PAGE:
Organised by the Departments of Digital Humanities and Theology & Religious Studies (Jewish Studies)
Co-sponsor: Centre for Late Antique & Medieval Studies (CLAMS), King’s College London

Call for Posters
Are you involved in an interesting project in the wider field of Jewish Studies? Would you like to have a presence at the conference even though you’re not giving a paper? If so, then you might like to consider submitting a poster which summarises the objectives, significance and outcomes of your research project. We’ll display posters throughout the conference and if you attend with your poster, then you can talk about your work with attendees during the lunch breaks. Display space is limited, so please send a brief summary (max. 100 words) of your research/project to sephardipal@lists.cch.kcl.ac.uk. The deadline for the receipt of submissions is Thursday 30th April 2015. Notice of acceptance will be sent as soon as possible after that date.

Conference Programme 

Monday 18th May 2015

8.45 – Coffee and registration

9.15 – Welcome

  • Stewart Brookes and Débora Matos (King’s College London)

9.30 – Keynote lecture

  • Chair: Andrea Schatz (King’s College London)
  • Colette Sirat (École Pratique des Hautes Études): The Study of Medieval Manuscripts in a Technological World

10.30 – Coffee/Tea

11.00 – Session 1: Digital Libraries: From Manuscripts to Images

  • Chair: tbc
  • Ilana Tahan (British Library): The Hebrew Manuscripts Digitisation Project at the British Library: An Assessment
  • César Merchán-Hamann (Bodleian Library): The Polonsky Digitisation Project: Hebrew Materials
  • Emile Schrijver (Bibliotheca Rosenthaliana/University of Amsterdam): The Real Challenges of Mass Digitization for Hebrew Manuscript Research

12.30 – Lunch break

13.30 – Session 2: (Roundtable): Digital Images: Scale and Scope

  • Chair: Jonathan Stökl (King’s College London)
  • Rahel Fronda (University of Oxford): From Micrography to Macrography: Digital Approaches to Hebrew Script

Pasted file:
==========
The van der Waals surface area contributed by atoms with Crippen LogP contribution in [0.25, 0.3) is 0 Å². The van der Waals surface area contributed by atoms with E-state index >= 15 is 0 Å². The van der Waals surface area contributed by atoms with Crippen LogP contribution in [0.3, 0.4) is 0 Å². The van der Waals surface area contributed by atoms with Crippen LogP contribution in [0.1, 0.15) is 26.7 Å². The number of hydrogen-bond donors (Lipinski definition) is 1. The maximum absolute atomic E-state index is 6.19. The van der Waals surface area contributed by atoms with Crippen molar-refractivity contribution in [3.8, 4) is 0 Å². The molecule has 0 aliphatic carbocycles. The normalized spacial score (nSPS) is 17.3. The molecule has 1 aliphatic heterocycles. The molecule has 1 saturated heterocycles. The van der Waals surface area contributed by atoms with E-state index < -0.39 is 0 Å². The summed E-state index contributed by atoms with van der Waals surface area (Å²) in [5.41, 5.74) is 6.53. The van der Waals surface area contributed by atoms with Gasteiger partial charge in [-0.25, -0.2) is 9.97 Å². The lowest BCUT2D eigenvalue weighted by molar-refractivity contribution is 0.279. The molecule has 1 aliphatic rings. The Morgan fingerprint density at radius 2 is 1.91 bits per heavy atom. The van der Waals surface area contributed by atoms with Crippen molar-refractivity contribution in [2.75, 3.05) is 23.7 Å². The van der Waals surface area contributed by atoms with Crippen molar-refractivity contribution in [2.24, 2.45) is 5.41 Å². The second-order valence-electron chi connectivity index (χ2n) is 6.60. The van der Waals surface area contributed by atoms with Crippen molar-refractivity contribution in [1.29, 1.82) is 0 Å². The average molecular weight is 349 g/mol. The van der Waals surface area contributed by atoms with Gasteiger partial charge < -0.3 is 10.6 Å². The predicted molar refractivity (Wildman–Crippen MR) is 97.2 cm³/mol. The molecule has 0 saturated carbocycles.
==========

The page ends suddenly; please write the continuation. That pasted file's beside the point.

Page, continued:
• Ilana Wartenberg (UCL): Digital Images in the Research of Medieval Hebrew Scientific Treatises
  • Estara Arrant (University of Oxford): Foundations, Errors, and Innovations: Jacob Mann’s Genizah Research and the Use of Digitised Images in Hebrew Manuscript Analysis
  • Dalia-Ruth Halperin (Talpiot College of Education, Holon): Choreography of the Micrography

15.00 – Coffee/Tea

15.30 – Session 3: Digital Space: Joins and Links

  • Chair: Paul Joyce (King’s College London)
  • Sacha Stern (UCL): The Calendar Dispute of 921/2: Assembling a Corpus of Manuscripts from the Friedberg Genizah Project
  • Israel Sandman (UCL): Manuscript Images: Revealing the History of Transmission and Use of Literary Works
  • Judith Kogel (CNRS, Paris): How to Use Internet and Digital Resources to Identify Hebrew Fragments

17.00 – Keynote lecture

  • Chair: Stewart Brookes (King’s College London)
  • Judith Olszowy-Schlanger (École Pratique des Hautes Études): The Books Within Books Database and Its Contribution to Hebrew Palaeography

Tuesday 19th May 2015

9.15 – Keynote lecture

  • Chair: Peter Stokes (King’s College London)
  • Malachi Beit-Arié (Hebrew University of Jerusalem): The SfarData Codicological Database: A Tool for Dating and Localizing Medieval Codices, Historical Research and the Study of Book Production – Methodology and Practice

10.15 – Session 4: Digital Palaeography: Tools and Methods

  • Chair: Julia Crick (King’s College London)
  • Débora Matos (King’s College London): Building Digital Tools for Hebrew Palaeography: The SephardiPal Database
  • Stewart Brookes (King’s College London): A Test-Case for Extending SephardiPal: The Montefiore Mainz Mahzor

11.15 – Coffee/Tea

11.45 – Session 5: Digital Corpora: Analysis and Editing